Rep. Bob Bergren, D-Havre, said he has started many projects during his eight years in the Legislature and would like to continue his work at the state capitol.
“I think there are lots of projects you can start in the Legislature you can’t finish in one term … I have more to do, I think,” he said.
Bergren, who cannot run for re-election to his seat in House District 33 due to term limits, faces Republican Rowlie Hutton in the race for the seat in Senate District 17 in Hill and Blaine counties.
Incumbent Sen. Ken “Kim” Hansen, D-Harlem, cannot run for re-election in that Senate district due to term limits.
Bergren said his experience and success in his last eight years in the Legislature would help him if elected to the Senate.
“I think my record speaks for itself,” he said. “I have been in the leadership three of four terms with approval on both sides of aisle.
“In these times where such bitter fighting is going on, the ability to work across the aisle is paramount,” Bergren added.
He pointed to the fact that he led an evenly split house, with a slight Republican majority in the Senate, to be one of two states in the nation with a balanced budget and a reserve in savings.
“I’m proud we balanced the budget, maintained our priorities, and still have money in the bank,” Bergren said.
He said his relationships he has built in the last eight years, as well as knowing the legislative system, will help him continue his work. He gets along well with his fellow legislators, Bergren said.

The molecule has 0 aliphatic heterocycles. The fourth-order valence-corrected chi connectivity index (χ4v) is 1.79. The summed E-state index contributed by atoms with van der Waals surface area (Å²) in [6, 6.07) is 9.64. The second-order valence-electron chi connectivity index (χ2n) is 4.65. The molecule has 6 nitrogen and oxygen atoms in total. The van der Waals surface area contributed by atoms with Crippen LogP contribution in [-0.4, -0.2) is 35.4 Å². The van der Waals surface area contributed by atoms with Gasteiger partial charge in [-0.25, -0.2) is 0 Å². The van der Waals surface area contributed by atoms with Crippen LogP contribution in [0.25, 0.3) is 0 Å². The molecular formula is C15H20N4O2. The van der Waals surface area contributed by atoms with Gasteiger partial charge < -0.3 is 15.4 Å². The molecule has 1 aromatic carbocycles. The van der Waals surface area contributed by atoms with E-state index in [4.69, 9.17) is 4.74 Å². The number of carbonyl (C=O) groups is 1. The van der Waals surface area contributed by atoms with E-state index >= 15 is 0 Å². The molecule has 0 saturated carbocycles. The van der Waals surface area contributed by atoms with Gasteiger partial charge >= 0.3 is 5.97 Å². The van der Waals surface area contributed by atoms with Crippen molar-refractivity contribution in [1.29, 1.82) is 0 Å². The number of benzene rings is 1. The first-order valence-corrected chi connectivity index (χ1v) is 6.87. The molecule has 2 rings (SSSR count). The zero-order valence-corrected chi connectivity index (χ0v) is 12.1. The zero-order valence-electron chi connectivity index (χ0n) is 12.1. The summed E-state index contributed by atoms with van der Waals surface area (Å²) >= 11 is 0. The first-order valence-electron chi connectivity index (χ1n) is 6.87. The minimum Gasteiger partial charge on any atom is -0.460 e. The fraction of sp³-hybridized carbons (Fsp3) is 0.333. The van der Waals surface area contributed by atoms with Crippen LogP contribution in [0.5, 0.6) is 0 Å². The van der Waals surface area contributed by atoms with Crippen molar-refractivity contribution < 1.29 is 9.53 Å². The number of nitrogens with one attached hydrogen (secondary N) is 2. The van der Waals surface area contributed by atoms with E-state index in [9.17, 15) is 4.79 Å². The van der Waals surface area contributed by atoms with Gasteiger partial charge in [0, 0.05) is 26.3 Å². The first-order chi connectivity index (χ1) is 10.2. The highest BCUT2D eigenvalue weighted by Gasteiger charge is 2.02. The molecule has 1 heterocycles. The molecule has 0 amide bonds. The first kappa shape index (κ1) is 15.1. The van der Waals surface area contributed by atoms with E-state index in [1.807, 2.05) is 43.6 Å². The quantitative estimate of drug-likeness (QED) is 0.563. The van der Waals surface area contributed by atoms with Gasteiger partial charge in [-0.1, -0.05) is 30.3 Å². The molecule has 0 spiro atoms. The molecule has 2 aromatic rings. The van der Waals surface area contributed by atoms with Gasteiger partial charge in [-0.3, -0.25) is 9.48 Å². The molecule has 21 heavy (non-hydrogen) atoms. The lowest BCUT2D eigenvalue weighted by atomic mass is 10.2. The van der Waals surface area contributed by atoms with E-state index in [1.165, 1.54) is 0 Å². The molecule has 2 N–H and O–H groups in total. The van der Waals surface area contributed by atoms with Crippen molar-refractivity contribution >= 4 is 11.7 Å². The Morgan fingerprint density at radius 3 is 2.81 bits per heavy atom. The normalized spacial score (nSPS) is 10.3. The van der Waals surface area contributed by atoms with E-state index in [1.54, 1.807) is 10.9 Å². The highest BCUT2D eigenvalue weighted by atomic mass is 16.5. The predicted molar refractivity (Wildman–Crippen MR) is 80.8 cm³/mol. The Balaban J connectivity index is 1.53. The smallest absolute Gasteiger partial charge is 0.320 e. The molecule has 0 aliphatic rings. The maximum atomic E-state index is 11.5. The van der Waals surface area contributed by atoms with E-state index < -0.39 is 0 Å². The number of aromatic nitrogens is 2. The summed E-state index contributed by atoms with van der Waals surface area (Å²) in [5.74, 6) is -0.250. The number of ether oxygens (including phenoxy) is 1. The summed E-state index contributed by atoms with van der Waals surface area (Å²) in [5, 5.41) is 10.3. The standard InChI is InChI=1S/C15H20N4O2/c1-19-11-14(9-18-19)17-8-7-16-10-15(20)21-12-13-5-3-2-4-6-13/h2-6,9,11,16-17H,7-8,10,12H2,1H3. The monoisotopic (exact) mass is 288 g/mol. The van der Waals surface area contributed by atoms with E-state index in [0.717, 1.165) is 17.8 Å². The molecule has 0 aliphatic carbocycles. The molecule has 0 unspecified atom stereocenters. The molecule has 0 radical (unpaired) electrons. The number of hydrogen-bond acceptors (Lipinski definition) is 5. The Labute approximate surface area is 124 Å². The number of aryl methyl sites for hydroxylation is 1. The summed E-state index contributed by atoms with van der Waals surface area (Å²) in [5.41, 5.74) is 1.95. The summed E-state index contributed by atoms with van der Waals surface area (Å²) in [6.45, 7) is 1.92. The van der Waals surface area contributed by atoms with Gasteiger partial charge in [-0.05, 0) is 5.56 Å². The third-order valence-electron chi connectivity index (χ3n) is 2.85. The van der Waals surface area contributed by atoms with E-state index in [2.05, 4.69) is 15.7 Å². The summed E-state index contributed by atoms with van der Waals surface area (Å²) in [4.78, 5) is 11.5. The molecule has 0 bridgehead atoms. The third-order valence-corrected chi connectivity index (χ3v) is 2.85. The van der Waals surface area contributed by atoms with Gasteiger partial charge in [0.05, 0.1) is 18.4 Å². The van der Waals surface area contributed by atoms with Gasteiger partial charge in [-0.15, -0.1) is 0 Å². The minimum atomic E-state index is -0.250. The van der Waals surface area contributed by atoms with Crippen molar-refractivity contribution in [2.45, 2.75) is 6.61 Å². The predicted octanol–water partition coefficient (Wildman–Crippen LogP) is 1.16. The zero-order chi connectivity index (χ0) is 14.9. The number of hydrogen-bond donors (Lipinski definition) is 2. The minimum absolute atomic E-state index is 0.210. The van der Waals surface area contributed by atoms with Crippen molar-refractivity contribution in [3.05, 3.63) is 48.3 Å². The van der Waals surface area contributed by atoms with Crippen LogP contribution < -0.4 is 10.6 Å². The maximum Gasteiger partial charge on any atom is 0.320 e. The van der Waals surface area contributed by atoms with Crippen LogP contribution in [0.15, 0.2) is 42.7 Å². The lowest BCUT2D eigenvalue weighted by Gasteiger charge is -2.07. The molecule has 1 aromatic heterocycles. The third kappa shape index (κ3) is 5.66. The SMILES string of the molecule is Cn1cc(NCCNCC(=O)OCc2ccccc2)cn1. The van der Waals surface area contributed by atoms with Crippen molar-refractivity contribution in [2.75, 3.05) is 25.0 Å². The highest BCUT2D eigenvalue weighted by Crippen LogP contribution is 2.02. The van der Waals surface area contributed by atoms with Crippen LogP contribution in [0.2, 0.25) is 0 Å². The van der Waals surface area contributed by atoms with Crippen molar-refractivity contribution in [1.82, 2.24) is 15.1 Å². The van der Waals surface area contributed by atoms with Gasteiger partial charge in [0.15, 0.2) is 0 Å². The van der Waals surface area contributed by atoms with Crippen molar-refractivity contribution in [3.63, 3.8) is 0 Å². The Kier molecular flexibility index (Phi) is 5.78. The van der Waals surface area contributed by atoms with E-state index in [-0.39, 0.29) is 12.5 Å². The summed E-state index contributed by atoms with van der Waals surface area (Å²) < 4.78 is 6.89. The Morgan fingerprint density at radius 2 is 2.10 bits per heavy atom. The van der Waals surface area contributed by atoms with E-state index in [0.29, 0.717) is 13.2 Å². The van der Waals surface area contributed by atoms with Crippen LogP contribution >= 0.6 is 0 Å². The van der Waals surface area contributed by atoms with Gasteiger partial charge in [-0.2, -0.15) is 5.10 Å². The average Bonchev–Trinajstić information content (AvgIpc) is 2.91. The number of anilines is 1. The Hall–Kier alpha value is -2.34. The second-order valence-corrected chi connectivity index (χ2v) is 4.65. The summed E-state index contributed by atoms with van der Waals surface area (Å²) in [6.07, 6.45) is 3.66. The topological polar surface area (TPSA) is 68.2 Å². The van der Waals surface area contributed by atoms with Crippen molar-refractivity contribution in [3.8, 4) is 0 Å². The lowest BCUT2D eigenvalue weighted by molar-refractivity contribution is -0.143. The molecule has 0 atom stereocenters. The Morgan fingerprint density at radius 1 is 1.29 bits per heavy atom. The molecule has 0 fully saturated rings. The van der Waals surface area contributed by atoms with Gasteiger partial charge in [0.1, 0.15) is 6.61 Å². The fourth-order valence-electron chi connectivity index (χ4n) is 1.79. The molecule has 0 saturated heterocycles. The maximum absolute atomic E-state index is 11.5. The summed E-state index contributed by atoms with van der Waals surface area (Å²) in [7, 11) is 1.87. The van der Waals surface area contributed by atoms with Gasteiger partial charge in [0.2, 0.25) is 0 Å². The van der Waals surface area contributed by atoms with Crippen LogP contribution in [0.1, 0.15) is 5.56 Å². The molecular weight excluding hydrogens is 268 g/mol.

“I think I’m a people person. You have to have personality to work with all personalities. … I have great working relationships and have collaborated with many friends across the aisle.
“I think it’s a huge benefit to me, having the relationships already built, having the knowledge of the process and how the process works,” he added.
He said he has no special agenda if elected, but listed some areas on which he wants to continue his efforts.
He listed the Bioenergy Innovation and Testing Center at Montana State University-Northern, one of the premier biodiesel research facilities in the nation, as an example. As a freshman representative, Bergren said, he started working on creating the facility with the testing center. Last session, he spearheaded through state appropriations to help with its alternative energy research.
He added that, for the first time in years, the Legislature provided funding for programs like education that should give local property tax owners a break, with no increase in property taxes necessary.
Bergren said he wants to continue work in areas like that.
“I believe that Montana should continue on its moderate road to recovery from the recession,” he said. “I believe we still should live within our means, not raise taxes, provide good-paying jobs, provide affordable access to health care and fund education at the state level to stop the tax shift to property owners.”